-Legislative rules: The orbit of personal data within government is defined in statute. Use existing provisions as a protective hedge; keep amendments record-centric.

-All points: Provide privacy notices anywhere personal information is collected or displayed, including the Internet, paper forms, call centers and face-to-face interviews. If people object, their argument is with legislature.

-Developer's Rorschach test: Development teams' thoughts are often visible in the system diagrams drawn -- privacy and security tend to be relegated to the margins as a dashed red line; picture privacy at the center, not the edges.

-Design privacy in: Privacy is sometimes seen as an impediment to elegant engineering. As we move forward, privacy is elegant engineering.

No watchdog activist or consumer group has greater interest in privacy and security of information exchange with citizens than government. The public-sector IT community needs to find its voice in this vital conversation. It is Y2K all over again -- except the stakes and noise level are much higher.

Paul W. Taylor, Ph.D., , is the chief strategy officer of the Center for Digital Government, former deputy state CIO of Washington and a veteran of startups.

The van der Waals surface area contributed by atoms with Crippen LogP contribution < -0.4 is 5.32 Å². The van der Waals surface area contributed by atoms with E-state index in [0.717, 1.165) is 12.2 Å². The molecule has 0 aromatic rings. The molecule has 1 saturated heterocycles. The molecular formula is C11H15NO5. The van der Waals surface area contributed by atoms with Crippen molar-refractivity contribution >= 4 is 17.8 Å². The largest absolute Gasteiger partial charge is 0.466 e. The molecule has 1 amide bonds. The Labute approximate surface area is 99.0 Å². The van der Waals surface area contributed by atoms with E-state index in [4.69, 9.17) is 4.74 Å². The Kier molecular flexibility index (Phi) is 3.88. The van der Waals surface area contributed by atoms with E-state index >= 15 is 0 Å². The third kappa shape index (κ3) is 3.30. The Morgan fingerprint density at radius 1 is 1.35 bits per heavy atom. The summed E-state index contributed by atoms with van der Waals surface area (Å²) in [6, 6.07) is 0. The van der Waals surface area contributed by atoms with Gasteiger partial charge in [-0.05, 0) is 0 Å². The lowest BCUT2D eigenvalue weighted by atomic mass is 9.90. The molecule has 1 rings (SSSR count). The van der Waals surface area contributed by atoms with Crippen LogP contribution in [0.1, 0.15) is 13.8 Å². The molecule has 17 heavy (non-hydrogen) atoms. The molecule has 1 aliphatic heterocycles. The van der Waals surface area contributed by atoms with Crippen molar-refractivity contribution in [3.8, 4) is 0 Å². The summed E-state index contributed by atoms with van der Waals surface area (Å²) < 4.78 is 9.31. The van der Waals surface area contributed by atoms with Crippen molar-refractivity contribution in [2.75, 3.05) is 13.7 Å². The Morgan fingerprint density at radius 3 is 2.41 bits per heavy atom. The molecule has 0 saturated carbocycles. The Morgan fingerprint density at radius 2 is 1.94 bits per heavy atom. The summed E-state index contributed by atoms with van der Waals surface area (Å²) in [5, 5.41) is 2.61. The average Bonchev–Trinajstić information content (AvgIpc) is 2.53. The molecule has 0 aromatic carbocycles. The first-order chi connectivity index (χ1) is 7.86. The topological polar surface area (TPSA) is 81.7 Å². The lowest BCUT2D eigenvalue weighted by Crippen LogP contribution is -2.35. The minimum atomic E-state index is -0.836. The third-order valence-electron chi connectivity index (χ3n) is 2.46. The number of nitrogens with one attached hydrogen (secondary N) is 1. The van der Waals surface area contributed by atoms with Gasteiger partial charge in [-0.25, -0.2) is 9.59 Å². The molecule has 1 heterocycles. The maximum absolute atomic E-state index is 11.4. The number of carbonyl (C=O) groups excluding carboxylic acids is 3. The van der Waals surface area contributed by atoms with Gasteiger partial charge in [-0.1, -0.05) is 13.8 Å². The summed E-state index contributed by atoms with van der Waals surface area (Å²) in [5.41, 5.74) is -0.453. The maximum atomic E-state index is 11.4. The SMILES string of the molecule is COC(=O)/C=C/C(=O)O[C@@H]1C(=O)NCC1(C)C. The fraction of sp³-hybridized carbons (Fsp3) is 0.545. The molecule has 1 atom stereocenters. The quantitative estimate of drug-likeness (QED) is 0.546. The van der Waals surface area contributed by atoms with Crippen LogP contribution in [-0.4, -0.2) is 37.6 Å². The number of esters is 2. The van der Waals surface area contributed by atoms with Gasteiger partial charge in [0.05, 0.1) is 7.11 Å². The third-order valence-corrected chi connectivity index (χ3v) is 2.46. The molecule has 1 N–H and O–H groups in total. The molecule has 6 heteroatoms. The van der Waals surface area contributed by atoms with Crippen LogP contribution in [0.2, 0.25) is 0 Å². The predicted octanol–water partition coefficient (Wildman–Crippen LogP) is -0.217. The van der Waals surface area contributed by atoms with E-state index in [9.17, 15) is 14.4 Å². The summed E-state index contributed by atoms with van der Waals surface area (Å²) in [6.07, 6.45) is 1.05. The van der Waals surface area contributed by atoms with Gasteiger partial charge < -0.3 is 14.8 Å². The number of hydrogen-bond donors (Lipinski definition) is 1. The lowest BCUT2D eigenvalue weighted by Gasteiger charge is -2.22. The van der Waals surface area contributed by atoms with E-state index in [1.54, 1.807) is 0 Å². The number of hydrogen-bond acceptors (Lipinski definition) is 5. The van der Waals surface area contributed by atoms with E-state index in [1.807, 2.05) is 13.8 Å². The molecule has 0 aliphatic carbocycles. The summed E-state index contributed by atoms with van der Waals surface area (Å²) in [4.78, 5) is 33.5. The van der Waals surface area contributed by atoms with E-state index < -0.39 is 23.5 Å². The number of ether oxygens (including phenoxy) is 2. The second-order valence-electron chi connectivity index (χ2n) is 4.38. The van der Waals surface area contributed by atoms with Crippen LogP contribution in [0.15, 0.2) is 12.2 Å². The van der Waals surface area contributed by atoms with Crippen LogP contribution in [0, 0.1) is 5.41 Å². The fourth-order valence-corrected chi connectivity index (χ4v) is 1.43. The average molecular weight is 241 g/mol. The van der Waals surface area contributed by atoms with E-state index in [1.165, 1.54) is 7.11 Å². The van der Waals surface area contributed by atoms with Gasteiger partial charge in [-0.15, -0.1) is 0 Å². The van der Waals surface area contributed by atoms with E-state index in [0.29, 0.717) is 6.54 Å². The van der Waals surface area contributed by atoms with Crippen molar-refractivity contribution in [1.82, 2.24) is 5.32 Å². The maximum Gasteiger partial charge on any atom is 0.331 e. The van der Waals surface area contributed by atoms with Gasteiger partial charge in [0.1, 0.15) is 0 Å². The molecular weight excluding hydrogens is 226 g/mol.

Paul W. Taylor Paul W. Taylor  |  Chief Content Officer, e.Republic Inc.

Paul W. Taylor, Ph.D., is the editor-at-large of Governing magazine. He also serves as the chief content officer of e.Republic, Governing’s parent organization, as well as senior advisor to the Governing Institute. Prior to joining e.Republic, Taylor served as deputy Washington state CIO and chief of staff of the state Information Services Board (ISB). Dr. Taylor came to public service following decades of work in media, Internet start-ups and academia. He is also among a number of affiliated experts with the non-profit, non-partisan Information Technology and Innovation Foundation (ITIF) in Washington, D.C.